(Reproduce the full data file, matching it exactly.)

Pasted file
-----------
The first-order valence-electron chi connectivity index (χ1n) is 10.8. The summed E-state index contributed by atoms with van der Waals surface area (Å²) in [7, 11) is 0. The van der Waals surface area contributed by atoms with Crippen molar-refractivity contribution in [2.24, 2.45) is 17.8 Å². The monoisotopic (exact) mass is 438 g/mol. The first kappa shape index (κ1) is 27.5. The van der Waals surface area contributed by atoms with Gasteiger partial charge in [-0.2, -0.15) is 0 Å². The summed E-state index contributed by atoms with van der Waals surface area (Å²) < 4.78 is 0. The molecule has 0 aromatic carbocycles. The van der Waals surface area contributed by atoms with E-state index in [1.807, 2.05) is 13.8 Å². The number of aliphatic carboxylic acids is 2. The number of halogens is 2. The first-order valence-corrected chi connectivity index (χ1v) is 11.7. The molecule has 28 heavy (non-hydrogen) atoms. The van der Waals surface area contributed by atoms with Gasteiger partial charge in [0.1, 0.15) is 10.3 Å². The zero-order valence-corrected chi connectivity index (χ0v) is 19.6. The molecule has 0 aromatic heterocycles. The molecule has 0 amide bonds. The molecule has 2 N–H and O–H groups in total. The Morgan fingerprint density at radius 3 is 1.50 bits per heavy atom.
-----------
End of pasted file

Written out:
The first-order valence-electron chi connectivity index (χ1n) is 10.8. The summed E-state index contributed by atoms with van der Waals surface area (Å²) in [7, 11) is 0. The van der Waals surface area contributed by atoms with Crippen molar-refractivity contribution in [2.24, 2.45) is 17.8 Å². The monoisotopic (exact) mass is 438 g/mol. The first kappa shape index (κ1) is 27.5. The van der Waals surface area contributed by atoms with Gasteiger partial charge in [-0.2, -0.15) is 0 Å². The summed E-state index contributed by atoms with van der Waals surface area (Å²) < 4.78 is 0. The molecule has 0 aromatic carbocycles. The van der Waals surface area contributed by atoms with E-state index in [1.807, 2.05) is 13.8 Å². The number of aliphatic carboxylic acids is 2. The number of halogens is 2. The first-order valence-corrected chi connectivity index (χ1v) is 11.7. The molecule has 28 heavy (non-hydrogen) atoms. The van der Waals surface area contributed by atoms with Gasteiger partial charge in [0.1, 0.15) is 10.3 Å². The zero-order valence-corrected chi connectivity index (χ0v) is 19.6. The molecule has 0 aromatic heterocycles. The molecule has 0 amide bonds. The molecule has 2 N–H and O–H groups in total. The Morgan fingerprint density at radius 3 is 1.50 bits per heavy atom.